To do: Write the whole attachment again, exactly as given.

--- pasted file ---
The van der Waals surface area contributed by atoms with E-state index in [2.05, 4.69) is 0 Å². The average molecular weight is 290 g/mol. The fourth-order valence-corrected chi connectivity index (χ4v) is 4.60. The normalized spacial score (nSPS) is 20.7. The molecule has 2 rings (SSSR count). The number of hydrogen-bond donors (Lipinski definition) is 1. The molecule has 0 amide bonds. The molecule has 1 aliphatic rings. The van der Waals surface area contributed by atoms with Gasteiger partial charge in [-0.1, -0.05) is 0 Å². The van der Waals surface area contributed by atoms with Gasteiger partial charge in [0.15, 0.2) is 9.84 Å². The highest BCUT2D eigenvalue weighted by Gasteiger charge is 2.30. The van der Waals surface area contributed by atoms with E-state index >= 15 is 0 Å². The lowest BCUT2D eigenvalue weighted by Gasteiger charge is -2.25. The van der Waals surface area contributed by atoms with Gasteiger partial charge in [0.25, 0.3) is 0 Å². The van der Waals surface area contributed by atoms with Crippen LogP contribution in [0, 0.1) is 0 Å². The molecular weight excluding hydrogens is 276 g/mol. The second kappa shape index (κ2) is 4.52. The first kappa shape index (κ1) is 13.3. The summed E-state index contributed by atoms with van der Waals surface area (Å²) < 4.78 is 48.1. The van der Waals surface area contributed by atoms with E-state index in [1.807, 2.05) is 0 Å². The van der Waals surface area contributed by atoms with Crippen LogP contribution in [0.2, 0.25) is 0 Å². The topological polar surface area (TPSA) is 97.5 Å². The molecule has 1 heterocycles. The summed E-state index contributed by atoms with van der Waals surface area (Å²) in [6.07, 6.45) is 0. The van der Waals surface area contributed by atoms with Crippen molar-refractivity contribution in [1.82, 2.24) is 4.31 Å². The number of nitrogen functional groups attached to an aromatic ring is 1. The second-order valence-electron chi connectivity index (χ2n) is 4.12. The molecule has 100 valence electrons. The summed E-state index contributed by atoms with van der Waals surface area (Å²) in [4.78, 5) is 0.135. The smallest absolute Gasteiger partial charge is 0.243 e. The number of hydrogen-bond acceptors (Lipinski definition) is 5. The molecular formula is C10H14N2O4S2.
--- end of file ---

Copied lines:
The van der Waals surface area contributed by atoms with E-state index in [2.05, 4.69) is 0 Å². The average molecular weight is 290 g/mol. The fourth-order valence-corrected chi connectivity index (χ4v) is 4.60. The normalized spacial score (nSPS) is 20.7. The molecule has 2 rings (SSSR count). The number of hydrogen-bond donors (Lipinski definition) is 1. The molecule has 0 amide bonds. The molecule has 1 aliphatic rings. The van der Waals surface area contributed by atoms with Gasteiger partial charge in [-0.1, -0.05) is 0 Å². The van der Waals surface area contributed by atoms with Gasteiger partial charge in [0.15, 0.2) is 9.84 Å². The highest BCUT2D eigenvalue weighted by Gasteiger charge is 2.30. The van der Waals surface area contributed by atoms with E-state index >= 15 is 0 Å². The lowest BCUT2D eigenvalue weighted by Gasteiger charge is -2.25. The van der Waals surface area contributed by atoms with Gasteiger partial charge in [0.25, 0.3) is 0 Å². The van der Waals surface area contributed by atoms with Crippen LogP contribution in [0, 0.1) is 0 Å². The molecular weight excluding hydrogens is 276 g/mol. The second kappa shape index (κ2) is 4.52. The first kappa shape index (κ1) is 13.3. The summed E-state index contributed by atoms with van der Waals surface area (Å²) < 4.78 is 48.1. The van der Waals surface area contributed by atoms with E-state index in [1.807, 2.05) is 0 Å². The van der Waals surface area contributed by atoms with Crippen LogP contribution in [0.2, 0.25) is 0 Å². The topological polar surface area (TPSA) is 97.5 Å². The molecule has 1 heterocycles. The summed E-state index contributed by atoms with van der Waals surface area (Å²) in [6.07, 6.45) is 0. The van der Waals surface area contributed by atoms with Crippen molar-refractivity contribution in [1.82, 2.24) is 4.31 Å². The number of nitrogen functional groups attached to an aromatic ring is 1. The second-order valence-electron chi connectivity index (χ2n) is 4.12. The molecule has 100 valence electrons. The summed E-state index contributed by atoms with van der Waals surface area (Å²) in [4.78, 5) is 0.135. The smallest absolute Gasteiger partial charge is 0.243 e. The number of hydrogen-bond acceptors (Lipinski definition) is 5. The molecular formula is C10H14N2O4S2.